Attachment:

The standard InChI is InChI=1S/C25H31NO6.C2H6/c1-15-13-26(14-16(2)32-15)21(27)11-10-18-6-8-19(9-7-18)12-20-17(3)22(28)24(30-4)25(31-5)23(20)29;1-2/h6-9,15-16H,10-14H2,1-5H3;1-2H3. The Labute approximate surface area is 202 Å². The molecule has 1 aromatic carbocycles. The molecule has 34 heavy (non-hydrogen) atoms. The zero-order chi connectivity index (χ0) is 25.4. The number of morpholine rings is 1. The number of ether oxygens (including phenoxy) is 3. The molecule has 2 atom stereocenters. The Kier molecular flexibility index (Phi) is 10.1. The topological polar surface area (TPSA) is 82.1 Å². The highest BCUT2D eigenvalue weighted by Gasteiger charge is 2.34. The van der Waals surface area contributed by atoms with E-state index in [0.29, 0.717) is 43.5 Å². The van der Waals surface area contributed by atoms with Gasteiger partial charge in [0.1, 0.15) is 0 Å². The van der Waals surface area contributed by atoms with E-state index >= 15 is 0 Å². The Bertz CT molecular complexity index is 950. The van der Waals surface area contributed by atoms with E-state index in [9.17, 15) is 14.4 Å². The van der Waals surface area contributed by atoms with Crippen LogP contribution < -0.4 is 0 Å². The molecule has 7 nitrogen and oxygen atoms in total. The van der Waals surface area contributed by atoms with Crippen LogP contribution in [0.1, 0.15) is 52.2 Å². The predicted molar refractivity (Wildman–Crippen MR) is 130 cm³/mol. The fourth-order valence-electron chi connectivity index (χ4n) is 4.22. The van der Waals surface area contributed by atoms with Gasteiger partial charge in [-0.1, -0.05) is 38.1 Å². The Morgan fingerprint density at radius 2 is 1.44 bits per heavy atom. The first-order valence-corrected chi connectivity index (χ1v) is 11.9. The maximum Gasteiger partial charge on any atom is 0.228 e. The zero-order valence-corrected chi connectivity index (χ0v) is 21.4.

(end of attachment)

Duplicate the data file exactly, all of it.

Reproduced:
The standard InChI is InChI=1S/C25H31NO6.C2H6/c1-15-13-26(14-16(2)32-15)21(27)11-10-18-6-8-19(9-7-18)12-20-17(3)22(28)24(30-4)25(31-5)23(20)29;1-2/h6-9,15-16H,10-14H2,1-5H3;1-2H3. The Labute approximate surface area is 202 Å². The molecule has 1 aromatic carbocycles. The molecule has 34 heavy (non-hydrogen) atoms. The zero-order chi connectivity index (χ0) is 25.4. The number of morpholine rings is 1. The number of ether oxygens (including phenoxy) is 3. The molecule has 2 atom stereocenters. The Kier molecular flexibility index (Phi) is 10.1. The topological polar surface area (TPSA) is 82.1 Å². The highest BCUT2D eigenvalue weighted by Gasteiger charge is 2.34. The van der Waals surface area contributed by atoms with E-state index in [0.29, 0.717) is 43.5 Å². The van der Waals surface area contributed by atoms with Gasteiger partial charge in [0.1, 0.15) is 0 Å². The van der Waals surface area contributed by atoms with E-state index >= 15 is 0 Å². The Bertz CT molecular complexity index is 950. The van der Waals surface area contributed by atoms with E-state index in [9.17, 15) is 14.4 Å². The van der Waals surface area contributed by atoms with Crippen LogP contribution < -0.4 is 0 Å². The molecule has 7 nitrogen and oxygen atoms in total. The van der Waals surface area contributed by atoms with Crippen LogP contribution in [0.1, 0.15) is 52.2 Å². The predicted molar refractivity (Wildman–Crippen MR) is 130 cm³/mol. The fourth-order valence-electron chi connectivity index (χ4n) is 4.22. The van der Waals surface area contributed by atoms with Gasteiger partial charge in [-0.1, -0.05) is 38.1 Å². The Morgan fingerprint density at radius 2 is 1.44 bits per heavy atom. The first-order valence-corrected chi connectivity index (χ1v) is 11.9. The maximum Gasteiger partial charge on any atom is 0.228 e. The zero-order valence-corrected chi connectivity index (χ0v) is 21.4.